What’s in a name? The Four Nations History of Mossbawn

What’s in a name? The Four Nations History of Mossbawn

This week, Leila Crawford (University of Otago) examines the relationship between language and a sense of place in the work of Seamus Heaney.

Throughout his career, Seamus Heaney engaged with issues of identity as represented through language. Poems such as ‘Broagh’ explore the trauma of losing touch with one’s native tongue, while ‘Anahorish’ speaks to the interconnectedness of language and place. Here I’ll discuss the connection between linguistic history and sense of place as it relates to Heaney’s childhood home, Mossbawn. At the end of his poem ‘Belderg’ (1975) Seamus Heaney attempts to excavate the linguistic history of Mossbawn:

So I talked of Mossbawn,

A bogland name ‘but Moss’?,

He crossed my old home’s music

With older strains of Norse.

The poet finds his ‘old home’s music’ to be unclassifiable, a mixture of various etymologies, carrying strains of Norse, Irish and English. Heaney continues:

I’d told how its foundation

Was mutable as sound

And how I could derive

A forked root from that ground,

Make bawn an English fort,

A planter’s walled-in mound.

Or else find sanctuary

And think of it as Irish,

Persistent if outworn.

Mossbawn appears as a composite, a palimpsest—a piece of material culture in which are embedded the marks of those travellers, settlers, and invaders who camped on the land over the years. Though located in Northern Ireland, Mossbawn retains the linguistic traces of other regions and other languages; and the multiple linguistic identities at play in the name Mossbawn reveal Heaney’s own complicated sense of identity as he attempts to bring together the various regions in his poetry. Analysing the linguistic histories and etymologies of townlands in southern Co. Derry can help us understand Heaney’s troubled sense of national identity.

The scholar Richard Rankin Russell has written at length about Heaney’s ‘regionalism’. He asserts that Heaney enacts a specifically Northern Irish poetics. However, as Russell notes, Heaney’s influences were not only fellow Northerners. Although Heaney is much indebted to Louis MacNeice and Monaghan man Patrick Kavanagh, his poetry is just as much informed by English writers (such as Ted Hughes, Edward Thomas and William Wordsworth), Welshmen (Dylan Thomas and R.S. Thomas), Scots (Norman MacCaig, Sorley MacLean and Hugh MacDiarmaid), and even by the North American poet Robert Frost. Thus, Russell argues, Heaney’s ‘regionalist project bursts the bounds of the six counties of contemporary Northern Ireland,’ enabling Heaney to instead conceive of Northern Irish regionalism as ‘transhistorical, transcultural and transhistorical.’ (Russell 49). In effect, Heaney’s transnational influences allowed him to create a new space outside of and apart from the traditionally imposed notions of British/Irish identity.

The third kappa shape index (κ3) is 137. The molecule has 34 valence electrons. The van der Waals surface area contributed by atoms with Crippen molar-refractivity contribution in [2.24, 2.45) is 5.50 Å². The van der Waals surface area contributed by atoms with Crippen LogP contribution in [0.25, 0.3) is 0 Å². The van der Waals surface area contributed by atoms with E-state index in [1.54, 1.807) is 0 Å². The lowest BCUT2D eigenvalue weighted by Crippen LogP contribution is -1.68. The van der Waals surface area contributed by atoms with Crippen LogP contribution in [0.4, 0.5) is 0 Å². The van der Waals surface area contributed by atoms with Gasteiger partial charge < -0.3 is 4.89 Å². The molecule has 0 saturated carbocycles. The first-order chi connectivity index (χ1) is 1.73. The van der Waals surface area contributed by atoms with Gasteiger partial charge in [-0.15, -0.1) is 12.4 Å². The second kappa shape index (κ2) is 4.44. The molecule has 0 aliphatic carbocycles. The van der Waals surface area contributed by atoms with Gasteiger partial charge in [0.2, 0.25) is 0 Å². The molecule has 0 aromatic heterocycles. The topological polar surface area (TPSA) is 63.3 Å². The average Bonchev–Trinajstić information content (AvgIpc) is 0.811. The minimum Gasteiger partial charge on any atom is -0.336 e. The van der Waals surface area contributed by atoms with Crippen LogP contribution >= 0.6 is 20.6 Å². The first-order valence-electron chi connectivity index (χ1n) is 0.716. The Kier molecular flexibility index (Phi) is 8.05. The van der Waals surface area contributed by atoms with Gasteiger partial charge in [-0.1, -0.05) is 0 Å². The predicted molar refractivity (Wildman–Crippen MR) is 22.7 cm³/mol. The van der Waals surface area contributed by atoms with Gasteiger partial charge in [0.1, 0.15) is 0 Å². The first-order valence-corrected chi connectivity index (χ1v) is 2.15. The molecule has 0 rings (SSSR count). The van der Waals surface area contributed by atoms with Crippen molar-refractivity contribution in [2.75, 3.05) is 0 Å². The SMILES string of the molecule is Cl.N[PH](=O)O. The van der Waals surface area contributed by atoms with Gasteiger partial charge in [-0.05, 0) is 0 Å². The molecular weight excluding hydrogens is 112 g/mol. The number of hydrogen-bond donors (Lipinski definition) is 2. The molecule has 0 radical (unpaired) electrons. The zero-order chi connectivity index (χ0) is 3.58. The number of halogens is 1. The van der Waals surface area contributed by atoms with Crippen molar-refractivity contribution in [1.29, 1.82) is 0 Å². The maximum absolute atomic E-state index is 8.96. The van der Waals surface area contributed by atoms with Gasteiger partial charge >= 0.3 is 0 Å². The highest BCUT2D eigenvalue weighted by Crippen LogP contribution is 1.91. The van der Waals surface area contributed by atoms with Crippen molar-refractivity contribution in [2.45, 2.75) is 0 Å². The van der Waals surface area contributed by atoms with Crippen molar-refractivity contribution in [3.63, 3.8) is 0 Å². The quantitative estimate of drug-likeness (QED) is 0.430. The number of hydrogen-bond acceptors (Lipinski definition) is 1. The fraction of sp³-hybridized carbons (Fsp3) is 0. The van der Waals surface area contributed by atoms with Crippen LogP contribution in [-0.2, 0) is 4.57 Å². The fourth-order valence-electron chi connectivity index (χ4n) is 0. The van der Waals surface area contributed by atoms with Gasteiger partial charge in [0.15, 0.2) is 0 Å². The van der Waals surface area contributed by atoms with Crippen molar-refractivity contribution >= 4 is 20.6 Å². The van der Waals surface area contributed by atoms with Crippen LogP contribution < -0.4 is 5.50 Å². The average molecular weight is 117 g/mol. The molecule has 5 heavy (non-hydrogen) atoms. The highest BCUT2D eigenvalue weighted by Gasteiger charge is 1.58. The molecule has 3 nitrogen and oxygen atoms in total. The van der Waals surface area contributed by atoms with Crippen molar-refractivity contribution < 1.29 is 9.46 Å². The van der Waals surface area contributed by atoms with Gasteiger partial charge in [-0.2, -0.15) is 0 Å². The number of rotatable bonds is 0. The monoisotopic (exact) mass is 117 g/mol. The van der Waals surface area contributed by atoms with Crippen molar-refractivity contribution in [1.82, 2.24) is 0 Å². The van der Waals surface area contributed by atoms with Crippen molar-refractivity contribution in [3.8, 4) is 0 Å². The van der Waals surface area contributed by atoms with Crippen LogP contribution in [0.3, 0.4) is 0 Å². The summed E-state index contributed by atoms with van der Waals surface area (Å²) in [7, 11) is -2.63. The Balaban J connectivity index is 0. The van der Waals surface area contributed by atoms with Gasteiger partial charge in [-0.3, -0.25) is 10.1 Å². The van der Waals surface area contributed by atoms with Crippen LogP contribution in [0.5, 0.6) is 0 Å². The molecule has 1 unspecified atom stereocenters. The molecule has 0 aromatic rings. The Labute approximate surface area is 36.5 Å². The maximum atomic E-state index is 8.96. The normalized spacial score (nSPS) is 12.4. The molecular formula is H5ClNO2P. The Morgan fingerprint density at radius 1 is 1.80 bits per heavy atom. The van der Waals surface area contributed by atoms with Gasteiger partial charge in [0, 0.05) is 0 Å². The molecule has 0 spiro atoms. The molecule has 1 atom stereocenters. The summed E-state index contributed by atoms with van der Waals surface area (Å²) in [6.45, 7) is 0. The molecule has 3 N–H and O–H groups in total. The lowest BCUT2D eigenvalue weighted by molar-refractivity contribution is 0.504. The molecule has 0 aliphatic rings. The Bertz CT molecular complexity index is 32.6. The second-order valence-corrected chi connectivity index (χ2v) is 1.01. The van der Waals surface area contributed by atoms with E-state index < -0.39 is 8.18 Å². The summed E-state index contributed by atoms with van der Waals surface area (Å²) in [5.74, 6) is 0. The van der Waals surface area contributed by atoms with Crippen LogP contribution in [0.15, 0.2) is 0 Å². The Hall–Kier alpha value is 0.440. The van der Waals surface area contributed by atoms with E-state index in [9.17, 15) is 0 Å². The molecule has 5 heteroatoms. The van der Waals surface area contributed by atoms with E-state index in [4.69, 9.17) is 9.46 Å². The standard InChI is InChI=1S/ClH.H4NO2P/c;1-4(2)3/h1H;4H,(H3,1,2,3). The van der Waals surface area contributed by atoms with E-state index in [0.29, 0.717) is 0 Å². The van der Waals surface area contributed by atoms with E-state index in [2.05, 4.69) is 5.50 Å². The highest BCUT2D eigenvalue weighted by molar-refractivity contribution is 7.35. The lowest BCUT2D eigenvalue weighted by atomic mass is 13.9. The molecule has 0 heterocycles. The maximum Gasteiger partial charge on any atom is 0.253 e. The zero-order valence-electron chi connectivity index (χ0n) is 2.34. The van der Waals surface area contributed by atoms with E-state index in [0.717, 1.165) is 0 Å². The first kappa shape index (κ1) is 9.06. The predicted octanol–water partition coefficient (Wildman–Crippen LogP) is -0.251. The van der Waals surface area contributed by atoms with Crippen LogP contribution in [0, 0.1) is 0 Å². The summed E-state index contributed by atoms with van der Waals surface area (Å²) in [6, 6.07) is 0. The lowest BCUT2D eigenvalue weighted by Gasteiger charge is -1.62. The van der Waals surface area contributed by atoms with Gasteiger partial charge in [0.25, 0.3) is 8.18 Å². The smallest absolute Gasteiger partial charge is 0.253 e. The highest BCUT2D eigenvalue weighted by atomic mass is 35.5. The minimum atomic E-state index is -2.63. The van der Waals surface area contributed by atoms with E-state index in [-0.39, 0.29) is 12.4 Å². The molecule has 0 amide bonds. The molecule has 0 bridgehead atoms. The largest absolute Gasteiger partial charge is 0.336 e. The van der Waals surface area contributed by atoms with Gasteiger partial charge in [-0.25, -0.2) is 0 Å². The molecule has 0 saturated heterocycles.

Just as Northern Ireland was attempting to find and assert her own identity within Ireland and Great Britain, so, too, was Heaney attempting to establish a distinctive voice. It is not surprising, then, that he was drawn to the linguistic histories of his homeplace. Heaney wrote about the allure of digging, the joy he found from tossing up dirt to discover hidden histories. It seems to me that the same archaeological impulse is at play at the end of ‘Belderg.’ We might conceive of Heaney, therefore, as similar to the Irish pioneers in ‘Bogland’—digging down, rather than expanding out; building their histories and identities out of sediment laid down centuries before.

Heaney was, of course, aware of the loaded linguistic history of his country and its connections to sectarianism. In Preoccupations, he asserts that

‘In the names of its fields and townlands, in their mixture of Scots and Irish and English etymologies, this side of the country was redolent of the histories of its owners. Broagh, The Long Rigs, Bell’s Hill; Brian’s Field, the Round Meadow, the Demesne; each name was a kind of love made to each acre. And saying the names like this distances the places, turns them into what Wordsworth once called a prospect of the mind.’ (Preoccupations 20).

So, we might ask, what’s in a name? Would Mossbawn by any other name still be as important, as redolent with meaning to Heaney? Of course it would — its associations and import come from the poet’s memories of his childhood, of the time he spent there. However, as Heaney argues above, names are vital. Not only do they inscribe a place with meaning and mark its social and linguistic history, they also enable the place to endure, to become, through their recitation, something more than just a field, more than a farm, more than a bog. Excavating the various linguistic strands embedded within a placename — Mossbawn, for example — gives us access to that place’s history. Mossbawn becomes multi-dimensional, a place as well as an idea, a concept. It not only represents Heaney’s childhood, but also stands in for the British presence in Northern Ireland and suggests Heaney’s response to his multilayered identity.

Leila Crawford is a second year PhD student at the Centre for Irish and Scottish Studies at the University of Otago, NZ. Her dissertation explores the Ulster landscape as an embedder of history, and explores Heaney’s engagement with that landscape. Leila completed her BA at Williams College in the USA and holds an MPhil from Cambridge University.

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